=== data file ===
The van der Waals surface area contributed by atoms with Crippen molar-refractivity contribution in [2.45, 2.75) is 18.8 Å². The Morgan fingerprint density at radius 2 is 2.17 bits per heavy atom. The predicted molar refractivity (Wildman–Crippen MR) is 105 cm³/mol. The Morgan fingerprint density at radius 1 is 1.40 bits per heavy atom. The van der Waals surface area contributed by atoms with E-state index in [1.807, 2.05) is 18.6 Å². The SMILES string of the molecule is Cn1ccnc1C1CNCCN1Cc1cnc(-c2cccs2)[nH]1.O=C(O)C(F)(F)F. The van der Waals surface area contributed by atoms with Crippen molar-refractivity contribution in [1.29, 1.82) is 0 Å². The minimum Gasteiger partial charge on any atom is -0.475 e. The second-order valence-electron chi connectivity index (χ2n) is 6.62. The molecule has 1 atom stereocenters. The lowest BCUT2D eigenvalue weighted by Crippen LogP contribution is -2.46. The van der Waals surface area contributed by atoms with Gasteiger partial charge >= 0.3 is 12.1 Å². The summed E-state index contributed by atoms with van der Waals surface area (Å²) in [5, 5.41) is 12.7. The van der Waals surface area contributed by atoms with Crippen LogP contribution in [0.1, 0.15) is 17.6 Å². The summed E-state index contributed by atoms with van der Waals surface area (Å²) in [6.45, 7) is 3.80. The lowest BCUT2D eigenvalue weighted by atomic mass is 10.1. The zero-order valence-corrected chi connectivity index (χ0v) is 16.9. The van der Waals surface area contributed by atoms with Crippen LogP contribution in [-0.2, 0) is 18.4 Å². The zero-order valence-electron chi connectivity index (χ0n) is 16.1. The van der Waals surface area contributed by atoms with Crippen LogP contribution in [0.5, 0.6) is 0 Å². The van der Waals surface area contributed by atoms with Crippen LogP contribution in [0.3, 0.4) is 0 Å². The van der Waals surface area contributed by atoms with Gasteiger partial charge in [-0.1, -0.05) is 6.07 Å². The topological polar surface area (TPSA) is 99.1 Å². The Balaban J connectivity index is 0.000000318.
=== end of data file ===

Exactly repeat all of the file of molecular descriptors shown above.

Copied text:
The van der Waals surface area contributed by atoms with Crippen molar-refractivity contribution in [2.45, 2.75) is 18.8 Å². The Morgan fingerprint density at radius 2 is 2.17 bits per heavy atom. The predicted molar refractivity (Wildman–Crippen MR) is 105 cm³/mol. The Morgan fingerprint density at radius 1 is 1.40 bits per heavy atom. The van der Waals surface area contributed by atoms with E-state index in [1.807, 2.05) is 18.6 Å². The SMILES string of the molecule is Cn1ccnc1C1CNCCN1Cc1cnc(-c2cccs2)[nH]1.O=C(O)C(F)(F)F. The van der Waals surface area contributed by atoms with Crippen molar-refractivity contribution in [1.29, 1.82) is 0 Å². The minimum Gasteiger partial charge on any atom is -0.475 e. The second-order valence-electron chi connectivity index (χ2n) is 6.62. The molecule has 1 atom stereocenters. The lowest BCUT2D eigenvalue weighted by Crippen LogP contribution is -2.46. The van der Waals surface area contributed by atoms with Gasteiger partial charge >= 0.3 is 12.1 Å². The summed E-state index contributed by atoms with van der Waals surface area (Å²) in [5, 5.41) is 12.7. The van der Waals surface area contributed by atoms with Crippen LogP contribution in [0.1, 0.15) is 17.6 Å². The summed E-state index contributed by atoms with van der Waals surface area (Å²) in [6.45, 7) is 3.80. The lowest BCUT2D eigenvalue weighted by atomic mass is 10.1. The zero-order valence-corrected chi connectivity index (χ0v) is 16.9. The van der Waals surface area contributed by atoms with Crippen LogP contribution in [-0.2, 0) is 18.4 Å². The zero-order valence-electron chi connectivity index (χ0n) is 16.1. The van der Waals surface area contributed by atoms with Crippen LogP contribution in [0.5, 0.6) is 0 Å². The van der Waals surface area contributed by atoms with Crippen LogP contribution in [0.3, 0.4) is 0 Å². The van der Waals surface area contributed by atoms with Gasteiger partial charge in [-0.1, -0.05) is 6.07 Å². The topological polar surface area (TPSA) is 99.1 Å². The Balaban J connectivity index is 0.000000318.